Two from Van Dyke Street. The first has an insanely long front lawn that is no longer used as a lawn. The second compares old and new Red Hook construction. None of Red Hook is landmarked — there isn’t any one building historic or old enough to be so designated, and over the years, as in places like Greenpoint and Sunset Park, aluminum siding has found its way onto wood frame buildings.
Local artists have created a number of signs pointing toward local highlights. However, local pranksters have turned the signs in a barrel the wrong way and the signs were pointing in the wrong direction, away from the chocolate factory and distilery (see Part 1, linked above).
I’ve showed this house on Dikeman west of Richards before — I call it the Crooked House, since the windows aren’t lined up either horizontally or vertically.
Walking east on Dikeman, a sampler of the housing stock. Some of these houses are quite old, late 19th Century kind of old, and only the modern siding belies their age. The second photo shows some attached apartments with stoops, something of a Red Hook rarity.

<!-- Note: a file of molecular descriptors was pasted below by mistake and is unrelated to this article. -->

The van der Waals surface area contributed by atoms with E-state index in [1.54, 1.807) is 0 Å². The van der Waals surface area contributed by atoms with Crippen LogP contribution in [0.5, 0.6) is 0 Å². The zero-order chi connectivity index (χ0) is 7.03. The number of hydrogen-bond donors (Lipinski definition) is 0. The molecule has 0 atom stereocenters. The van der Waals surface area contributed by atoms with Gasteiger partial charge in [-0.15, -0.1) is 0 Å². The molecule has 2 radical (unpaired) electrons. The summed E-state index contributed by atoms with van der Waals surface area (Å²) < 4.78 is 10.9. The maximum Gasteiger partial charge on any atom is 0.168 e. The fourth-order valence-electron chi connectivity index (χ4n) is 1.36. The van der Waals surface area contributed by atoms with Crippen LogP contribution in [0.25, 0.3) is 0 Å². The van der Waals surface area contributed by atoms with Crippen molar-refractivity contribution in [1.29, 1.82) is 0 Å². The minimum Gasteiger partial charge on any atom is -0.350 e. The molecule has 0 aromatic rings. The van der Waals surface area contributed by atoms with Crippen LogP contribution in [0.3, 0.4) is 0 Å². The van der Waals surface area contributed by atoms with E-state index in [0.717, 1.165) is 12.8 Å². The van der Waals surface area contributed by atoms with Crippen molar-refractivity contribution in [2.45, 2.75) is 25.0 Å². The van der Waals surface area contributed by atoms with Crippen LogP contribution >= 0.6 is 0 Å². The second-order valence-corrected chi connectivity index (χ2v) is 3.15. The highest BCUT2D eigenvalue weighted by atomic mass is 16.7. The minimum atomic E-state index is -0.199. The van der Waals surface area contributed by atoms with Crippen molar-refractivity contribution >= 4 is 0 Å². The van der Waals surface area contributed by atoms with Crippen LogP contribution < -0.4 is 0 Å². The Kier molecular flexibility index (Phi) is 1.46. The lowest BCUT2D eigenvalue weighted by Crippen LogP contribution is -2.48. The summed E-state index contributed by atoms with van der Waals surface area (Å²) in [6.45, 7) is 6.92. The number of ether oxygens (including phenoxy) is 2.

A handyman special at Dikeman and Dwight Streets. This one has surviving details that have vanished from other Red Hook houses, such as roof corbelling and the pediment over the entrance.
Some local art at Dikeman and Otsego Streets. Otsego is the only Native-American sounding street name in Red Hook. Perplexingly, Otsego County is in south central New York State and contains Cooperstown, where the Baseball Hall of Fame can be found.
Red Hook has a nearly completely self-contained layout, and most of Red Hook’s streets do not leave the neighborhood with only a couple of exceptions like Van Brunt and Columbia.